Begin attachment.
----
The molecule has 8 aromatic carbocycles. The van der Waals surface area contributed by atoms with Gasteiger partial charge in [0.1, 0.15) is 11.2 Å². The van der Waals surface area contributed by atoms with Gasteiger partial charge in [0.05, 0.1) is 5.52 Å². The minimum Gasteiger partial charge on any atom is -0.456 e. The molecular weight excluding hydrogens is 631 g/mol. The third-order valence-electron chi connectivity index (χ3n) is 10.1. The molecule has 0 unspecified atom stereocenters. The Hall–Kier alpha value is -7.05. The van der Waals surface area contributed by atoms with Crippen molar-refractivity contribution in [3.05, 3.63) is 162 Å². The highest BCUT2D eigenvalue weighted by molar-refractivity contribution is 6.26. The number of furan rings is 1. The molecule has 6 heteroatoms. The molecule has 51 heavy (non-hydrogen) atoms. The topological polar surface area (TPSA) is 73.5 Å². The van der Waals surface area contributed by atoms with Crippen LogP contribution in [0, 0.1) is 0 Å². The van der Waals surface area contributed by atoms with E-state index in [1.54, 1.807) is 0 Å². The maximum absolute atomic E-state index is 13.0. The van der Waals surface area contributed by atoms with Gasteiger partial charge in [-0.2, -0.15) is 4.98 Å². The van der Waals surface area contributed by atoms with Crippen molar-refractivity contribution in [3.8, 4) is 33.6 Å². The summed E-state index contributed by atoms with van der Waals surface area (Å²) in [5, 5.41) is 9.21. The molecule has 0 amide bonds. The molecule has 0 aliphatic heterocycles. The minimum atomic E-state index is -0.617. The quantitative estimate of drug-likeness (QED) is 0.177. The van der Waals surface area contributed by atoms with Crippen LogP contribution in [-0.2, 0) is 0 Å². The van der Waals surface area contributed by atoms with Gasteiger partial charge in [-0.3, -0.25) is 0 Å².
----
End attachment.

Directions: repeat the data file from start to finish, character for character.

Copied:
The molecule has 8 aromatic carbocycles. The van der Waals surface area contributed by atoms with Gasteiger partial charge in [0.1, 0.15) is 11.2 Å². The van der Waals surface area contributed by atoms with Gasteiger partial charge in [0.05, 0.1) is 5.52 Å². The minimum Gasteiger partial charge on any atom is -0.456 e. The molecular weight excluding hydrogens is 631 g/mol. The third-order valence-electron chi connectivity index (χ3n) is 10.1. The molecule has 0 unspecified atom stereocenters. The Hall–Kier alpha value is -7.05. The van der Waals surface area contributed by atoms with Crippen molar-refractivity contribution in [3.05, 3.63) is 162 Å². The highest BCUT2D eigenvalue weighted by molar-refractivity contribution is 6.26. The number of furan rings is 1. The molecule has 6 heteroatoms. The molecule has 51 heavy (non-hydrogen) atoms. The topological polar surface area (TPSA) is 73.5 Å². The van der Waals surface area contributed by atoms with Crippen LogP contribution in [0, 0.1) is 0 Å². The van der Waals surface area contributed by atoms with E-state index in [1.54, 1.807) is 0 Å². The maximum absolute atomic E-state index is 13.0. The van der Waals surface area contributed by atoms with Gasteiger partial charge in [-0.2, -0.15) is 4.98 Å². The van der Waals surface area contributed by atoms with Crippen molar-refractivity contribution in [3.8, 4) is 33.6 Å². The summed E-state index contributed by atoms with van der Waals surface area (Å²) in [5, 5.41) is 9.21. The molecule has 0 amide bonds. The molecule has 0 aliphatic heterocycles. The minimum atomic E-state index is -0.617. The quantitative estimate of drug-likeness (QED) is 0.177. The van der Waals surface area contributed by atoms with Crippen LogP contribution in [-0.2, 0) is 0 Å². The van der Waals surface area contributed by atoms with Gasteiger partial charge in [-0.3, -0.25) is 0 Å².